Get the Low-Down on Meals and Entertainment Deductions
Expenses associated with entertaining current or prospective clients, customers, and patients have long been tagged as business tax deductions. But for years, Congress has been whittling down what can be counted, and the Tax Cuts and Jobs Act (TCJA) of 2017 narrowed the scope of the deduction further. With the tax year rapidly coming to a close, now is the time to learn exactly what is deductible.
There is plenty of confusion out there over the extent to which entertainment and expenses can be deducted, says tax pro Daniel J. Pilla, as he walks you through the current state of deductible expenses in this detailed webinar. Pilla will show you what can be counted, what is out, and what to keep track of as the Internal Revenue Service issues late-year clarifications to Section 274.
Learn about amendments to code 274(a)1, what the Jobs Act did and did not do to meals and entertainment expenses, and how to keep proper records of meals. Pilla also takes you down into the weeds of the law to explain the difference between “meals” and “entertainment,” how to reconstruct lost or incomplete records, and what the Oct. 3 update from the IRS taught us. Meals and entertainment deductions can really add up—make sure you are deducting every penny you can.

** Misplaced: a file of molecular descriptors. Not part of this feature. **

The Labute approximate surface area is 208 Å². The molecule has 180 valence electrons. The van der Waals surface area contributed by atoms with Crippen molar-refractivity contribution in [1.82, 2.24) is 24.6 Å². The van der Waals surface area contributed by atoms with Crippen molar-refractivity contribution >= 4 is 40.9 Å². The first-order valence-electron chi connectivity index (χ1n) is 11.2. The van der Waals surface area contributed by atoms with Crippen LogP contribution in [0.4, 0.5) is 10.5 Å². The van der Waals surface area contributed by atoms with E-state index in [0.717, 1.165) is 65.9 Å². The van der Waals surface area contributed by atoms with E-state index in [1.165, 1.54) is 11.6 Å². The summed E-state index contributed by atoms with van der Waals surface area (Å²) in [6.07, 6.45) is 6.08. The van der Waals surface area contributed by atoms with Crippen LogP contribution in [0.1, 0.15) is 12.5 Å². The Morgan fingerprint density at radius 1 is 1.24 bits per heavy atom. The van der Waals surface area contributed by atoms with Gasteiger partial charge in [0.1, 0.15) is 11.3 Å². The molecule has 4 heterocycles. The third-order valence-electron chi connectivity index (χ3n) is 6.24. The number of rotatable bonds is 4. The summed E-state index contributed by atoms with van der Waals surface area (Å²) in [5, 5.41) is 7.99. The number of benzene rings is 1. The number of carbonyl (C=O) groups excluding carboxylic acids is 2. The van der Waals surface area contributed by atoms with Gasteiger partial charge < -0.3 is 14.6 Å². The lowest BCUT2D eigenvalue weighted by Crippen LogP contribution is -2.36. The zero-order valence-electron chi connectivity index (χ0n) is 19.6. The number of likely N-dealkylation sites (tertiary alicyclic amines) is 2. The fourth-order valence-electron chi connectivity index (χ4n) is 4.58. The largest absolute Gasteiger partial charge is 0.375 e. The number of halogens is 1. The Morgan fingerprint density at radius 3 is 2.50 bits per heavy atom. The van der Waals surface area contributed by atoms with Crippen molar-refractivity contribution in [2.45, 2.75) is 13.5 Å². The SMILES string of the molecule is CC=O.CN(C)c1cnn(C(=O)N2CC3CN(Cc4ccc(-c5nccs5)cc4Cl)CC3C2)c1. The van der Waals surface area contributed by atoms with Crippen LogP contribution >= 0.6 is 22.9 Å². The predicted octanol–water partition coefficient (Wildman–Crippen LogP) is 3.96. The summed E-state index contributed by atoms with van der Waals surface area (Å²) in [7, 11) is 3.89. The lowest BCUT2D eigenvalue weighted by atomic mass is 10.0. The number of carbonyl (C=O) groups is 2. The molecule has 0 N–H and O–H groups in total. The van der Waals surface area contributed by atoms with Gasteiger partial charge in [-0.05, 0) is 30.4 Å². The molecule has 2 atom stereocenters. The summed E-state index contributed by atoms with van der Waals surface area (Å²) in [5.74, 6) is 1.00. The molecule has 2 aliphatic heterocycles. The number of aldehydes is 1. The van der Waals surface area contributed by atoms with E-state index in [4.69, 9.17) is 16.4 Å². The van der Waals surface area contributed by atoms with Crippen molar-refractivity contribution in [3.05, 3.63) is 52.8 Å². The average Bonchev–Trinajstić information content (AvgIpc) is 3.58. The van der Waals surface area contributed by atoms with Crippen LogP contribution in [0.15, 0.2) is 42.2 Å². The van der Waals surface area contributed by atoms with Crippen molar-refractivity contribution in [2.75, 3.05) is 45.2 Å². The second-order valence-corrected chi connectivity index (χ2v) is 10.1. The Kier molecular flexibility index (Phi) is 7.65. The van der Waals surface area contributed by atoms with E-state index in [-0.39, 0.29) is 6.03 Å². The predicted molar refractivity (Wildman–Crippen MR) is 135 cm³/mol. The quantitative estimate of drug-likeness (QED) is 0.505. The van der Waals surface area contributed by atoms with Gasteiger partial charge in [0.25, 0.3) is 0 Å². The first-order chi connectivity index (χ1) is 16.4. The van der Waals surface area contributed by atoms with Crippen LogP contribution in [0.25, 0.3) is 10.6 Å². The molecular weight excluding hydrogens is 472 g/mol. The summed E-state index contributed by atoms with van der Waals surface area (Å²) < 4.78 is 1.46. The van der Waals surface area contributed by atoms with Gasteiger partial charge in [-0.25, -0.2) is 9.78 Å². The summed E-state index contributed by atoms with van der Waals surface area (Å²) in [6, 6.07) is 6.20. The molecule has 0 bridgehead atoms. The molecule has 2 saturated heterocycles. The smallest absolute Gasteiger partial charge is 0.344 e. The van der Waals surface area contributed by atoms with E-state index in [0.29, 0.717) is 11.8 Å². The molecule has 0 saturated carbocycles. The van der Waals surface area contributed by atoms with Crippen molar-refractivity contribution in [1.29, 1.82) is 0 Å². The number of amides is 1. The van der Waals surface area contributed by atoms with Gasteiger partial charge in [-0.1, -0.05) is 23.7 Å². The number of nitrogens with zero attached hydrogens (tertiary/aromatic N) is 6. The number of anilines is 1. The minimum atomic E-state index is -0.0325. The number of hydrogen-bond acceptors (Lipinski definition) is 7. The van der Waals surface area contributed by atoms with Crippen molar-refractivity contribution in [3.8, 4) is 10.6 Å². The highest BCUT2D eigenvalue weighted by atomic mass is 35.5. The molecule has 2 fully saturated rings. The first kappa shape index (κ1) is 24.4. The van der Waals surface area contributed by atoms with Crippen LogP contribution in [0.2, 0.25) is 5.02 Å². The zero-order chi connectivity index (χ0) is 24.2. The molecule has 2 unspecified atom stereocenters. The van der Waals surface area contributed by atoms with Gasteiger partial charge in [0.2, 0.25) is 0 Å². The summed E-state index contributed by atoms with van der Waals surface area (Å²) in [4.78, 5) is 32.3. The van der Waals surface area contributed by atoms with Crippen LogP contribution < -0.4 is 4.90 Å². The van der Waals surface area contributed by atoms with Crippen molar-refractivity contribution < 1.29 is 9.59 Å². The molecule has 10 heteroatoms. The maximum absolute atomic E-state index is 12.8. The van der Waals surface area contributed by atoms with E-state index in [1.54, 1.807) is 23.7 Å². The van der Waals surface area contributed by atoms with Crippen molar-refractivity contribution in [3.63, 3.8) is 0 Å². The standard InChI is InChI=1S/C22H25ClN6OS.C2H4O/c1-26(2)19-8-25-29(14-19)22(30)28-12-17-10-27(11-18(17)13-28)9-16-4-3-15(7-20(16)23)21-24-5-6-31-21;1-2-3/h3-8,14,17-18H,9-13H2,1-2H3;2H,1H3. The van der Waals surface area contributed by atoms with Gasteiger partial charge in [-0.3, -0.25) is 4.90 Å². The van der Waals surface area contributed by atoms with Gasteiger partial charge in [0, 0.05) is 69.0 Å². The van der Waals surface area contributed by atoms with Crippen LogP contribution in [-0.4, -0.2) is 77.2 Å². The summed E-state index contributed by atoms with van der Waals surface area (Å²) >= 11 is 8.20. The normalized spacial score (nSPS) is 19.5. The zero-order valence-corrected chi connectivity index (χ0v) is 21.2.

Sign up for this webinar to learn:
Amendments to Code 274(a)1
What the Tax Cuts and Jobs Act did and did not do to meals and entertainment expenses
The difference between “meals” and “entertainment” under the law
How to keep proper records of meals
How to reconstruct lost or incomplete records
The latest (Oct. 3) updates and clarification from the IRS
Daniel J. Pilla is a tax litigation consultant. Premier proponent and advocate of taxpayer rights. For over three decades, Dan has been tremendously successful in his negotiations with the IRS. Regarded as one of the country’s premiere experts in IRS procedures, Dan provides people across the country with soun...